There’s also something to be said for not ending your career on a whimper, and that hurts George, Lewis, Portis, and Dillion. I think if you’re not a HOF lock, then a bad ending to the career affects the perception. Also, at least a couple of those players decline rapidly, and longevity does matter. I’m struggling to think of highlights in each of those players’ final season, they just faded away. Also, players like Watters and Dillion had incidents of selfish play, and those are the kind of things which affect borderline candidates.

      • Clint

        I’m not sure how many people really remember Jamal Lewis in 2009 though. Awful. Such a good offensive line too.
        Production and lack of Super Bowls keeps a few of them out. I’m convinced that if Clinton Portis had a Super Bowl win, we would consider him. Also, if Jamal Lewis just had one more great season.

  • This is an interesting idea, every a very good idea, as long as we only apply it to trivia.

    There’s so much that’s left out of a running back’s production by looking only at rushing yards, so there are certain players who are massively overrated or underrated by this technique — we shouldn’t draw any conclusions from it. This method puts rush yards in a better context, but it’s not an effective evaluation of players. And while the nth-team baseline makes sense, a more scientific approach would use some sort of average of the bottom performers, so we’re not skewed by weird gaps and random outliers. That said, this is fun as a quick-and-dirty way to have a different look at a single statistic (career rush yds), and I’d be interested to see this applied to individual seasons, as well.

    • Yes, nothing more than trivia. Well, that and what I said in the article, which is I think it’s an improvement on regular rushing yards.

      As for single seasons, you won’t have to wait too long 🙂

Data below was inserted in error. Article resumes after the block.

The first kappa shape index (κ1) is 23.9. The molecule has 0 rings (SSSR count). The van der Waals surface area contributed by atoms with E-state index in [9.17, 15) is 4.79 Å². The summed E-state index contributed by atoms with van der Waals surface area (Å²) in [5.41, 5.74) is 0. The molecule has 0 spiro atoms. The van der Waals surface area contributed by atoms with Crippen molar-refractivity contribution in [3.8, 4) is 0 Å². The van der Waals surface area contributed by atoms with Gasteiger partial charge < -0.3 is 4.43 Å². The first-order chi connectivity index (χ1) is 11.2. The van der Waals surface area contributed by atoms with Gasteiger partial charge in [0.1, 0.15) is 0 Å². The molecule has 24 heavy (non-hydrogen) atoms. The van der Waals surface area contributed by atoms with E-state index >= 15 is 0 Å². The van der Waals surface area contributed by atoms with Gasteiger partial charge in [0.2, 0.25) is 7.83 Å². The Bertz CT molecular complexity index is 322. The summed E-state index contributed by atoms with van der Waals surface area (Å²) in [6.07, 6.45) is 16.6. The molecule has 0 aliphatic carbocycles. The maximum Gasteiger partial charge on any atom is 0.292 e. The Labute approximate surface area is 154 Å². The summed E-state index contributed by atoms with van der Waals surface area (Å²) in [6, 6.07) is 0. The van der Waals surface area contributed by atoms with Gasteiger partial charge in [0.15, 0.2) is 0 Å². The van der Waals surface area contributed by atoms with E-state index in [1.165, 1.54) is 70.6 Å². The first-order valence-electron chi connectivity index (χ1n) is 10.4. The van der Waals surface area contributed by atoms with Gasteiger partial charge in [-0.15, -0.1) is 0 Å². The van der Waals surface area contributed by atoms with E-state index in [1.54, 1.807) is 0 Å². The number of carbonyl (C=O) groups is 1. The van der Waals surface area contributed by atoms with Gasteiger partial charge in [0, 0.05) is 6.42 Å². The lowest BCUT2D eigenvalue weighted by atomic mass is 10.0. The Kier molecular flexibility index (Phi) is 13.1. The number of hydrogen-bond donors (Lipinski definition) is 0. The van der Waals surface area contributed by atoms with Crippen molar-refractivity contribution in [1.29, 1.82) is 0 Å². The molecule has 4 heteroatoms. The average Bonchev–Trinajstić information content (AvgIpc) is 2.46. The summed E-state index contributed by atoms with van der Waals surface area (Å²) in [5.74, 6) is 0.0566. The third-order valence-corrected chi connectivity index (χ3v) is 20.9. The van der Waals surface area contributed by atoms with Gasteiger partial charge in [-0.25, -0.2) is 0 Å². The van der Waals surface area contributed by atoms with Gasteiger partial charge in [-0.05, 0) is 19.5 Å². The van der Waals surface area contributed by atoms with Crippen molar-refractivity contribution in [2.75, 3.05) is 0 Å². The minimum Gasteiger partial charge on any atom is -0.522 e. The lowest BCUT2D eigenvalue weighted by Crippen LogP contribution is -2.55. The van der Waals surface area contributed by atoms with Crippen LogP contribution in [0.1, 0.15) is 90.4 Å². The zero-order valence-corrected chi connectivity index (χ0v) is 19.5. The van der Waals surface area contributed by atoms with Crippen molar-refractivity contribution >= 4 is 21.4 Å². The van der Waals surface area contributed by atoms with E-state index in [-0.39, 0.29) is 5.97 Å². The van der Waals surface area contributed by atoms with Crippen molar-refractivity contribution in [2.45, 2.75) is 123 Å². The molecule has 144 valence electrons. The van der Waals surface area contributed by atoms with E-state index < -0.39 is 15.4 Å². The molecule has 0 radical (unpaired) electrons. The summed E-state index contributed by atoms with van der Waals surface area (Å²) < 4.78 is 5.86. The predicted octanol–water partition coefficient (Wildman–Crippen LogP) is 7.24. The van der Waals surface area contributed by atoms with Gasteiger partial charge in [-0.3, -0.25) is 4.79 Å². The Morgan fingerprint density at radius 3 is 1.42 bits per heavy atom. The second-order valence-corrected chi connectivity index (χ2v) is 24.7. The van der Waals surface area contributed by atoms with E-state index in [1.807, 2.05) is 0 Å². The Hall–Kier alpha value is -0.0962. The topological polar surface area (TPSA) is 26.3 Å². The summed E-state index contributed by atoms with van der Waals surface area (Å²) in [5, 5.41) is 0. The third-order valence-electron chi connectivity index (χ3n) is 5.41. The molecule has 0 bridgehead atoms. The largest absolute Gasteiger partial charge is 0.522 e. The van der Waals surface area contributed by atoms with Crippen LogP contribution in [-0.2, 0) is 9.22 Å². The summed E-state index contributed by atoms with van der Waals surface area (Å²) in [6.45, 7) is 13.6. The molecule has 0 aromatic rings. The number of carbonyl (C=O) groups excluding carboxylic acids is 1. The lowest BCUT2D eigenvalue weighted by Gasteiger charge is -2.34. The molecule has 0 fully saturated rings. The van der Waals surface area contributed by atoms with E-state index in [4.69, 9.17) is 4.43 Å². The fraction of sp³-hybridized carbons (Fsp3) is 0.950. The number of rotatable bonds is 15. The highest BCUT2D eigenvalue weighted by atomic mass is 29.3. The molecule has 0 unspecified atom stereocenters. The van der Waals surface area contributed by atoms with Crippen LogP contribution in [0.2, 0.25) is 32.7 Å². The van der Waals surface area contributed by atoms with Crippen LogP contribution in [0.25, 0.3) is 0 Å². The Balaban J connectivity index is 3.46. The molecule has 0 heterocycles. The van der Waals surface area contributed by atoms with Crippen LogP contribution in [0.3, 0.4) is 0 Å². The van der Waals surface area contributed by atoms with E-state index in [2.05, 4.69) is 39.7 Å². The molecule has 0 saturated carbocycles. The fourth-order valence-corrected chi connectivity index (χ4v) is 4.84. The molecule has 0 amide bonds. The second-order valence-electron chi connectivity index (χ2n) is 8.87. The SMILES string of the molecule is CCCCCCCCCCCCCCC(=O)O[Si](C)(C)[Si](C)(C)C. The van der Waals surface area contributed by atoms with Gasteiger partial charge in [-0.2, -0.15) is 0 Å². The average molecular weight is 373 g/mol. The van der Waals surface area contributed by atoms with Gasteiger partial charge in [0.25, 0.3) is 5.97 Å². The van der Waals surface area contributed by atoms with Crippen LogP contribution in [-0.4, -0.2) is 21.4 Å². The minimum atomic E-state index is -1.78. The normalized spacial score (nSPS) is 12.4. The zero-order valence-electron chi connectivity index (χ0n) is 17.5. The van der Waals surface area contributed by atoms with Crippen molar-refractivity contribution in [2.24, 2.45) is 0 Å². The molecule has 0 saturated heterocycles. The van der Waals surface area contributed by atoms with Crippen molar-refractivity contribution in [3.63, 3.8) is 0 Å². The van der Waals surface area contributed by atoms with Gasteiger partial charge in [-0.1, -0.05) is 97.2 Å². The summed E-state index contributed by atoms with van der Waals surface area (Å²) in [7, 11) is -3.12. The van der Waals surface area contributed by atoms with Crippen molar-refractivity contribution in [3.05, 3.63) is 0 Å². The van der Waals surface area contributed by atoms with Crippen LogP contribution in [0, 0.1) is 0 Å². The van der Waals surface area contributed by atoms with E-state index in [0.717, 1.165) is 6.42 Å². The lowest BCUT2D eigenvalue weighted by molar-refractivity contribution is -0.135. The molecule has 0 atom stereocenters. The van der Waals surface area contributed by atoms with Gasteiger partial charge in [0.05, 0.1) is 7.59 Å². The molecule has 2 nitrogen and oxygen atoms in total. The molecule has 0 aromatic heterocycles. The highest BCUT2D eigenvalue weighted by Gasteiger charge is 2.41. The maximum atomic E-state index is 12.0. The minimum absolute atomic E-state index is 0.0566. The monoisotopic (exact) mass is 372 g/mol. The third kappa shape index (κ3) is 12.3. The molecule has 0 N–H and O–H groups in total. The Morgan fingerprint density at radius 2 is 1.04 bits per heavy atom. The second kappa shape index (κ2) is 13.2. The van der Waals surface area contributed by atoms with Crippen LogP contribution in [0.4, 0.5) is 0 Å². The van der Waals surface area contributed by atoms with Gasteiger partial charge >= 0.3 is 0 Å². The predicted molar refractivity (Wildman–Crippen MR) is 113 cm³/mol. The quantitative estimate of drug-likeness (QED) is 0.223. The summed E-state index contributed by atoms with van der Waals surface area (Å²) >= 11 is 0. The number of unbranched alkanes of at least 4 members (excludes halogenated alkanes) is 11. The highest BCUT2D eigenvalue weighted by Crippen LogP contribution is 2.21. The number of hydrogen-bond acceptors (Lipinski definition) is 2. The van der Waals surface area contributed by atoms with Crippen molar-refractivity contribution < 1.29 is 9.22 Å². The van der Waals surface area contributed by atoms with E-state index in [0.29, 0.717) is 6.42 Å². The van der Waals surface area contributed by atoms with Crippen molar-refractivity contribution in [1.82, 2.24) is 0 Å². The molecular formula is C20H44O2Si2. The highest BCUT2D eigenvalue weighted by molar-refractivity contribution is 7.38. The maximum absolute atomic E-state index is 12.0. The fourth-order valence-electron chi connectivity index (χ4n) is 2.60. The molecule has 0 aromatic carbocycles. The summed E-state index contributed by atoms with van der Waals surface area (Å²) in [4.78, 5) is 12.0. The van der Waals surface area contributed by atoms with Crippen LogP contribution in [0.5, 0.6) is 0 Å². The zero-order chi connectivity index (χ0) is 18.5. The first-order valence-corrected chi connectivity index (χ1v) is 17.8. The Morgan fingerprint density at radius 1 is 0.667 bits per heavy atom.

• Adrian Edwards

        I’d like to see this statistic for yards from scrimmage. Guys like Marshall Faulk and Thurman Thomas contributed a lot in the passing game.

  • Richie

    If a player ranks 33rd or lower in a given season, does he score zero or negative?

  • The correlation coefficient between Rushing Yards and this metric is 0.85, for these 150 running backs. The best-fit formula is:

    VALUE = -1003.5 + 0.5426 * Career Rush Yards

    Let’s look at the biggest outliers. From the “compiler” side we get Earnest Byer (career rushing yards of 8,261, expected VALUE of 3,479, actual VALUE of 1,877, so a shortfall of 1,602). After him are Marcus Allen (12243, 5640, 4107,-1533), Warrick Dunn (10967,4947,3524,-1423), John Riggins (11352,5156,3733,-1423), and Thomas Jones (10591,4743,3496,-1247).

    Dunn and Jones are interesting. I don’t really think of them as compilers, tho they were. For me, I have a slightly different view, which is that both players were able to play for a long time despite not being great players. I think Dunn was the better player, but what impressed me is the ability both had to stay at a consistent level well into what should have been (for their talent level) the decline years.

    No surprise that Jim Brown is the top on the other side, although remember he’s also boosted by the pro-ration thing we’ve got in this formula (12312, expected 5677, actual 9338,+3661). He’s followed by Barry (15269,7282,9324,2042), Steve Van Buren, Walter Payton, and Dan Towler. Van Buren and Towler are obviously helped by the pro-ration element in the formula. Terrell Davis also fares pretty high in outperforming expectations, which is of course to be expected (7607, 3124, 4063, +939). Davis jumps from 53rd on the career rushing list to 31st here.

    • I once looked at career rushing yards over certain thresholds in a game. Terrell Davis ranks 16th in yards over 100 and 11th in yards over 120. 894 of his yards came after the first 120 (11.8% ties him with OJ Simpson).

  • Pingback: Single Season Rushing Yards Over “Worst Starter” Baseline()

  • lordcalvert

    It should also be remembered that the 1973 Bills were starting a talented, but still a rookie quarterback (Joe Ferguson) who was trying to find his bearings in the league. Saban was relying on Simpson a lot more than he would have if he had had a capable veteran as his starting quarterback. I’m curious as to how many of these others also had inexperienced quarterbacks they were protecting.

  • Pingback: Career Yards From Scrimmage Over “Worst Starter” Baseline()

  • Pingback: Guest Post: Adam Harstad On Why Terrell Davis Should Be In The HOF()